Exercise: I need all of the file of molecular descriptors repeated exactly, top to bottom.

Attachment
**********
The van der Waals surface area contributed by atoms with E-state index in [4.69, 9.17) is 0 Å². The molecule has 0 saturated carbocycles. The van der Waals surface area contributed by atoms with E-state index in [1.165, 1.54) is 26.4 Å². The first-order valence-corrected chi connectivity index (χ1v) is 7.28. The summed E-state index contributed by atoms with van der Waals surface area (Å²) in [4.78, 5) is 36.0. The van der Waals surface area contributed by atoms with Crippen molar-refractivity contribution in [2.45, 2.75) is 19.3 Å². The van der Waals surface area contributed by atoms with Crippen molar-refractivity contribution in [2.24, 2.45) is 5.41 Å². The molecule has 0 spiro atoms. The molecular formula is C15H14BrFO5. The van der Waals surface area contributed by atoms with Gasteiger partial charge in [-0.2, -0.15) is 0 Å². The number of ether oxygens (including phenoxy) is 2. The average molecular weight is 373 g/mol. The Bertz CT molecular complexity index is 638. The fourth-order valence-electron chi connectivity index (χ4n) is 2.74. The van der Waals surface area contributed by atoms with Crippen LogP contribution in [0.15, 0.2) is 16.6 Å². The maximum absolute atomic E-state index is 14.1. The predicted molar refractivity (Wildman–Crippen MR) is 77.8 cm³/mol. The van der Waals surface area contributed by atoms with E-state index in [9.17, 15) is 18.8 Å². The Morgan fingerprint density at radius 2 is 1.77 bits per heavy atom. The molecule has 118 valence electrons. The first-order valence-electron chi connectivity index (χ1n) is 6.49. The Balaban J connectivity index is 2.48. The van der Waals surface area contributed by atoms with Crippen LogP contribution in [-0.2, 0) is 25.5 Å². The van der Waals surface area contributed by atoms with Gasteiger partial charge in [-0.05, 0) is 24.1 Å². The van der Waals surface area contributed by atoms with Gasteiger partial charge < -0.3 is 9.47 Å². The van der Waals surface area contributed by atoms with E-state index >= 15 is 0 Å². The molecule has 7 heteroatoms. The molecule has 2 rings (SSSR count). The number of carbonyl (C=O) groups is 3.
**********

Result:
The van der Waals surface area contributed by atoms with E-state index in [4.69, 9.17) is 0 Å². The molecule has 0 saturated carbocycles. The van der Waals surface area contributed by atoms with E-state index in [1.165, 1.54) is 26.4 Å². The first-order valence-corrected chi connectivity index (χ1v) is 7.28. The summed E-state index contributed by atoms with van der Waals surface area (Å²) in [4.78, 5) is 36.0. The van der Waals surface area contributed by atoms with Crippen molar-refractivity contribution in [2.45, 2.75) is 19.3 Å². The van der Waals surface area contributed by atoms with Crippen molar-refractivity contribution in [2.24, 2.45) is 5.41 Å². The molecule has 0 spiro atoms. The molecular formula is C15H14BrFO5. The van der Waals surface area contributed by atoms with Gasteiger partial charge in [-0.2, -0.15) is 0 Å². The number of ether oxygens (including phenoxy) is 2. The average molecular weight is 373 g/mol. The Bertz CT molecular complexity index is 638. The fourth-order valence-electron chi connectivity index (χ4n) is 2.74. The van der Waals surface area contributed by atoms with Crippen LogP contribution in [0.15, 0.2) is 16.6 Å². The maximum absolute atomic E-state index is 14.1. The predicted molar refractivity (Wildman–Crippen MR) is 77.8 cm³/mol. The van der Waals surface area contributed by atoms with E-state index in [9.17, 15) is 18.8 Å². The Morgan fingerprint density at radius 2 is 1.77 bits per heavy atom. The molecule has 118 valence electrons. The first-order valence-electron chi connectivity index (χ1n) is 6.49. The Balaban J connectivity index is 2.48. The van der Waals surface area contributed by atoms with Crippen LogP contribution in [-0.2, 0) is 25.5 Å². The van der Waals surface area contributed by atoms with Gasteiger partial charge in [-0.05, 0) is 24.1 Å². The van der Waals surface area contributed by atoms with Gasteiger partial charge < -0.3 is 9.47 Å². The van der Waals surface area contributed by atoms with E-state index >= 15 is 0 Å². The molecule has 7 heteroatoms. The molecule has 2 rings (SSSR count). The number of carbonyl (C=O) groups is 3.